Press Controls--What's New?
Such flexibility and the efficiency it can bring—at a price point metalformers can meet—has been driving controls technology development in recent years.
Efficiency Through Increased Automation
“In these downsizing times, metalformers are looking for efficiency, and we are achieving that through automation of control systems,” explains Mary Tice, vice president for press automation at Helm Instrument Co., Inc., Maumee, OH. “With PLC-based control packages, we can integrate all of the press-line components into one common operator interface.”
The advent of PLCs has allowed for greatly simplified control-system expansion, with modules added wherever along the press line that data gathering is required. How simple has it become?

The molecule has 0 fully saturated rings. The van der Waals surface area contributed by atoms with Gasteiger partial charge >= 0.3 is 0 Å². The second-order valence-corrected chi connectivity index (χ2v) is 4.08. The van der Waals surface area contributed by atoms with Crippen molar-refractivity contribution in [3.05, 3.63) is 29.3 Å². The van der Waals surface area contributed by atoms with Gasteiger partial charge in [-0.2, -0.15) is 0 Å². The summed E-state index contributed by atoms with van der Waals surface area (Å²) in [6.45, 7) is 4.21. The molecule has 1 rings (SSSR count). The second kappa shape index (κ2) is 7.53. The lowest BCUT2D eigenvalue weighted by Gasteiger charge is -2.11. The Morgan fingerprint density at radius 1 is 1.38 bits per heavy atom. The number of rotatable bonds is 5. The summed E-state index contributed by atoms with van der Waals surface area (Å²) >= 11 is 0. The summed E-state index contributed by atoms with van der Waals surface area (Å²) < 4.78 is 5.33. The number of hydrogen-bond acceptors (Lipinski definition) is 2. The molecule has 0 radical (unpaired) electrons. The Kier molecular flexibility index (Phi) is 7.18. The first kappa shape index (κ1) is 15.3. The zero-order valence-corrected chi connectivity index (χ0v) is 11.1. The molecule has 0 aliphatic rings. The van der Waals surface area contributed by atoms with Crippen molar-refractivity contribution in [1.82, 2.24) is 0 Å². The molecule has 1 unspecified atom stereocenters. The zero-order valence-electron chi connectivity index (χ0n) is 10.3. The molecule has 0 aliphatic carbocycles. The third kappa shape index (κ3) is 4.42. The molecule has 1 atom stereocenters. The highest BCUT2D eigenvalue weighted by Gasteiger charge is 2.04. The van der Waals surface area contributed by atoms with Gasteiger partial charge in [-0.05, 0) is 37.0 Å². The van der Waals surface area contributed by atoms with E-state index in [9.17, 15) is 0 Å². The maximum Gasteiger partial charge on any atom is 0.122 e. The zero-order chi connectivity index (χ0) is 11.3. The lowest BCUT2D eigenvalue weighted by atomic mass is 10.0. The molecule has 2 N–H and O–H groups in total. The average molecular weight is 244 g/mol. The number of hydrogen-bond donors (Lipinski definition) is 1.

Installing junction boxes on equipment and running interconnect cables back to the control package can accomplish the task, made easier as wiring modules and cables are embedded into the control package, according to Tice.
That has eased control setup and integration, allowing controls manufacturers to develop technology that reaches further into the metalforming process. For example, notes Tice, Helm offers controls “that provide part-gauging SPC right at the machine. We call it on-demand SPC because users can set a time interval for gauging or just have it performed on demand. This allows metalformers to receive that information during the metalforming process instead of after a lot of bad parts are made. Should a part fall out of spec, a list of reasons why, preprogrammed into the system, are communicated, and management can be alerted via pager, e-mail or cell phone.”
Cleaner, Simpler Connection
Advances in serial communication, which requires less wiring than parallel setups, has enabled quick controls installation and expandability.
“We’ve chosen to distribute control and monitoring devices along a high-speed serial bus,” explains Tom Mascari, vice president of engineering for Link Electric & Safety Control, Nashville, TN. “Devices such